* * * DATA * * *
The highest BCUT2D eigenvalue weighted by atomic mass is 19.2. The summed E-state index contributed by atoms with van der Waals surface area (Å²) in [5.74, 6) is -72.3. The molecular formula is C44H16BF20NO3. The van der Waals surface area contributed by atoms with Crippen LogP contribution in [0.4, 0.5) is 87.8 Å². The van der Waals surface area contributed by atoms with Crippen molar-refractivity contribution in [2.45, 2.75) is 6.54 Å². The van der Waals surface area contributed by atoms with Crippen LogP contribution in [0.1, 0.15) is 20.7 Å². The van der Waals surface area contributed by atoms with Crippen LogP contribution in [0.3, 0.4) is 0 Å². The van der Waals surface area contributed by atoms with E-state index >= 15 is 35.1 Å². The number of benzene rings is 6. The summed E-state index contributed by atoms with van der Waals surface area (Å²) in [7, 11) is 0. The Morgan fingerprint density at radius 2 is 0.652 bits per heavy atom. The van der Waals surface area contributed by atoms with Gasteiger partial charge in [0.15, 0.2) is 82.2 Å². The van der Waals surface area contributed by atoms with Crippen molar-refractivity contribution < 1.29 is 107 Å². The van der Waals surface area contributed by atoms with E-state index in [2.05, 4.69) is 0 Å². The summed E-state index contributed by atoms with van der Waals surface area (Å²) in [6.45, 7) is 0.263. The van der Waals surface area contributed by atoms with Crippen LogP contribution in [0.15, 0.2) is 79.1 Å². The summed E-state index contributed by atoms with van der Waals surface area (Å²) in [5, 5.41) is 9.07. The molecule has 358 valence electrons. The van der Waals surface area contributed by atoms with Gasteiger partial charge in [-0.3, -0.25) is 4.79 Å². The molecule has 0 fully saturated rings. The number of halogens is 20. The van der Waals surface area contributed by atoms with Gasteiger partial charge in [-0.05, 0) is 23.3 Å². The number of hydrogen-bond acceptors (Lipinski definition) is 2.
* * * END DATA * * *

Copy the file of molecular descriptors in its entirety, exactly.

The highest BCUT2D eigenvalue weighted by atomic mass is 19.2. The summed E-state index contributed by atoms with van der Waals surface area (Å²) in [5.74, 6) is -72.3. The molecular formula is C44H16BF20NO3. The van der Waals surface area contributed by atoms with Crippen LogP contribution in [0.4, 0.5) is 87.8 Å². The van der Waals surface area contributed by atoms with Crippen molar-refractivity contribution in [2.45, 2.75) is 6.54 Å². The van der Waals surface area contributed by atoms with Crippen LogP contribution in [0.1, 0.15) is 20.7 Å². The van der Waals surface area contributed by atoms with Crippen LogP contribution in [0.3, 0.4) is 0 Å². The van der Waals surface area contributed by atoms with E-state index >= 15 is 35.1 Å². The number of benzene rings is 6. The summed E-state index contributed by atoms with van der Waals surface area (Å²) in [7, 11) is 0. The Morgan fingerprint density at radius 2 is 0.652 bits per heavy atom. The van der Waals surface area contributed by atoms with Gasteiger partial charge in [0.15, 0.2) is 82.2 Å². The van der Waals surface area contributed by atoms with Crippen molar-refractivity contribution < 1.29 is 107 Å². The van der Waals surface area contributed by atoms with E-state index in [2.05, 4.69) is 0 Å². The summed E-state index contributed by atoms with van der Waals surface area (Å²) in [6.45, 7) is 0.263. The van der Waals surface area contributed by atoms with Crippen LogP contribution in [0.15, 0.2) is 79.1 Å². The summed E-state index contributed by atoms with van der Waals surface area (Å²) in [5, 5.41) is 9.07. The molecule has 358 valence electrons. The van der Waals surface area contributed by atoms with Gasteiger partial charge in [-0.3, -0.25) is 4.79 Å². The molecule has 0 fully saturated rings. The number of halogens is 20. The van der Waals surface area contributed by atoms with Gasteiger partial charge in [-0.05, 0) is 23.3 Å². The number of hydrogen-bond acceptors (Lipinski definition) is 2.